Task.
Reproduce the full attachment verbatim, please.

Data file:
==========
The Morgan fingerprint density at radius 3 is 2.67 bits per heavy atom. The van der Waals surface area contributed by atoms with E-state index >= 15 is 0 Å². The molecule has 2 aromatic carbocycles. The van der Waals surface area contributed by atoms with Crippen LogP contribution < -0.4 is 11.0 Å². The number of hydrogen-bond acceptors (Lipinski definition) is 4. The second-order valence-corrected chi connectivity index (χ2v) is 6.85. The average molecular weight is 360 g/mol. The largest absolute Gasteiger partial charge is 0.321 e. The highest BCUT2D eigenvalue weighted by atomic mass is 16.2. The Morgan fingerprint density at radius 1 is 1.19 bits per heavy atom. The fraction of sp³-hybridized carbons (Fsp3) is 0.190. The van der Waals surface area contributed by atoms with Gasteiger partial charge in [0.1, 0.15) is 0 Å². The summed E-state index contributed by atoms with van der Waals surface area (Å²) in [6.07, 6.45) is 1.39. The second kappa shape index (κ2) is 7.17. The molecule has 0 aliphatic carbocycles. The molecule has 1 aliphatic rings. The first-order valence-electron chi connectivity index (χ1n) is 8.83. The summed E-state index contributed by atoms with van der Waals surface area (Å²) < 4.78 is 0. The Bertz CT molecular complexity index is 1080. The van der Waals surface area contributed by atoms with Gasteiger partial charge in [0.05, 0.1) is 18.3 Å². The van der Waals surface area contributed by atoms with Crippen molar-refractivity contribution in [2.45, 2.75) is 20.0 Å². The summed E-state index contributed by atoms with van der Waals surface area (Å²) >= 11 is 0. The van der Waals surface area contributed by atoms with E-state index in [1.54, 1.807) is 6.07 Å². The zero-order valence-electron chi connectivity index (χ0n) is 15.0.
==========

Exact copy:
The Morgan fingerprint density at radius 3 is 2.67 bits per heavy atom. The van der Waals surface area contributed by atoms with E-state index >= 15 is 0 Å². The molecule has 2 aromatic carbocycles. The van der Waals surface area contributed by atoms with Crippen LogP contribution < -0.4 is 11.0 Å². The number of hydrogen-bond acceptors (Lipinski definition) is 4. The second-order valence-corrected chi connectivity index (χ2v) is 6.85. The average molecular weight is 360 g/mol. The largest absolute Gasteiger partial charge is 0.321 e. The highest BCUT2D eigenvalue weighted by atomic mass is 16.2. The Morgan fingerprint density at radius 1 is 1.19 bits per heavy atom. The fraction of sp³-hybridized carbons (Fsp3) is 0.190. The van der Waals surface area contributed by atoms with Gasteiger partial charge in [0.1, 0.15) is 0 Å². The summed E-state index contributed by atoms with van der Waals surface area (Å²) in [6.07, 6.45) is 1.39. The second kappa shape index (κ2) is 7.17. The molecule has 0 aliphatic carbocycles. The molecule has 1 aliphatic rings. The first-order valence-electron chi connectivity index (χ1n) is 8.83. The summed E-state index contributed by atoms with van der Waals surface area (Å²) < 4.78 is 0. The Bertz CT molecular complexity index is 1080. The van der Waals surface area contributed by atoms with Gasteiger partial charge in [0.05, 0.1) is 18.3 Å². The van der Waals surface area contributed by atoms with Crippen molar-refractivity contribution in [2.45, 2.75) is 20.0 Å². The summed E-state index contributed by atoms with van der Waals surface area (Å²) >= 11 is 0. The van der Waals surface area contributed by atoms with E-state index in [1.54, 1.807) is 6.07 Å². The zero-order valence-electron chi connectivity index (χ0n) is 15.0.